Home News A new Google algorithm can decrypt CAPTCHA

A new Google algorithm can decrypt CAPTCHA

16.04.2014 News, Technologies comments 5,954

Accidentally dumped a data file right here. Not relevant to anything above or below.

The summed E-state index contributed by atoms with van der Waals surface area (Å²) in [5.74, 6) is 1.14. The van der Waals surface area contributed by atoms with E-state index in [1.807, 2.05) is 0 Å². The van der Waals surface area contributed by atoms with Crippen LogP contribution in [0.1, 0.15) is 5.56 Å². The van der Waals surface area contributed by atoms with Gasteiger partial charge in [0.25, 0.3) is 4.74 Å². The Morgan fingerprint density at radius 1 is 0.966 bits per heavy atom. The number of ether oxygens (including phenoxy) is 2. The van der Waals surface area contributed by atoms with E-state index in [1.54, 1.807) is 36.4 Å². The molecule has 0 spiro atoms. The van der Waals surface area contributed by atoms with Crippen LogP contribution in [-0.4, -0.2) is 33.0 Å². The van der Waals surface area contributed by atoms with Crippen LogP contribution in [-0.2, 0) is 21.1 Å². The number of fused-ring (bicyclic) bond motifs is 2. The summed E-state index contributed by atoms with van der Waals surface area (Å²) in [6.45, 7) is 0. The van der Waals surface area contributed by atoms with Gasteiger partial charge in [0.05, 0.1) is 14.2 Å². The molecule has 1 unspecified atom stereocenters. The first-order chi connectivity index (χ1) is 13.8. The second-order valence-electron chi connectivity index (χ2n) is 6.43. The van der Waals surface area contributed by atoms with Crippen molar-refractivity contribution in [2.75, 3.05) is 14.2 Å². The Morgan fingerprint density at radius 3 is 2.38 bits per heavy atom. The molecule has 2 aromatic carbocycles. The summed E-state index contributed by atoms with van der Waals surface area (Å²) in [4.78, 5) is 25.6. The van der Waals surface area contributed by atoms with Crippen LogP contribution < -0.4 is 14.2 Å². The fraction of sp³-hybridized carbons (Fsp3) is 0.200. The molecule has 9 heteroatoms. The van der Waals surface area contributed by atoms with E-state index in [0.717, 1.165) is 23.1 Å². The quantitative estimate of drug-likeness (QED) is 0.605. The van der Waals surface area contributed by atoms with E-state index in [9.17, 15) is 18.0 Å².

Here is an interesting puzzle for Google: it created an algorithm that is much better when reading street numbers in street-browsing images, which helps it give you more accurate directions. At the same time, although it turns out that this algorithm is so good, it can decipher 99 percent of the distorted (these wavy text riddles that you often need to guess to prove that you are human). The new Google algorithm for finding street house numbers can accurately detect and read complex house numbers up to 90 percent of the time Google has revealed today. According to a joint document, Google Street View and ReCAPTCHA teams (PDF), recognizing this kind of data natural photo problem is quite difficult. Just think of all the lighting options and problems with movement and focus blur. At the same time, it’s also important for Google’s mapping efforts to capture data from these images. 2014-04-16_1044The standard approach is to highlight localization, segmentation and recognition steps, but Google's new approach combines all these steps and uses a "deep convolutional neural network" - a kind of neural network that is particularly effective for image recognition. With the help of Google publicly available street number houses the kind of data set, the algorithm is about 96 percent accurate. On a basis-valued, this is 97,84% accurate. Regularly viewing street images is a bit more complicated, which explains why it's "only" 90 percent accurate on this data. So far, Google says that the system helped it to extract 100 million numbers around the world near the street. To test the algorithm, Google also let it free on its own reCAPTCHA puzzle. There it is accurate on difficult reCAPTCHA puzzles 99,8 percent. Considering that the whole idea behind Captcha is that they are too difficult for computers to deal with which are quite a stunning number and accuracy is probably better than most people (at least I know that I do not get anywhere near 99,8% accuracy, when I try to solve the captcha ...). 2014-04-16_1034_001 This is obviously a problem for reCAPTCHA, because developers who are less interested in science behind this can take advantage of this spam blog comments, for example. Google, however, says that its CAPTCHA system is now less dependent on decoding the garbled text than ever before. Instead, reCAPTCHA now looks at a wider range of keys. Typing text is only one key, but Google now looks at it as "a means of interaction causing a wide range of signals that characterize people and robots."

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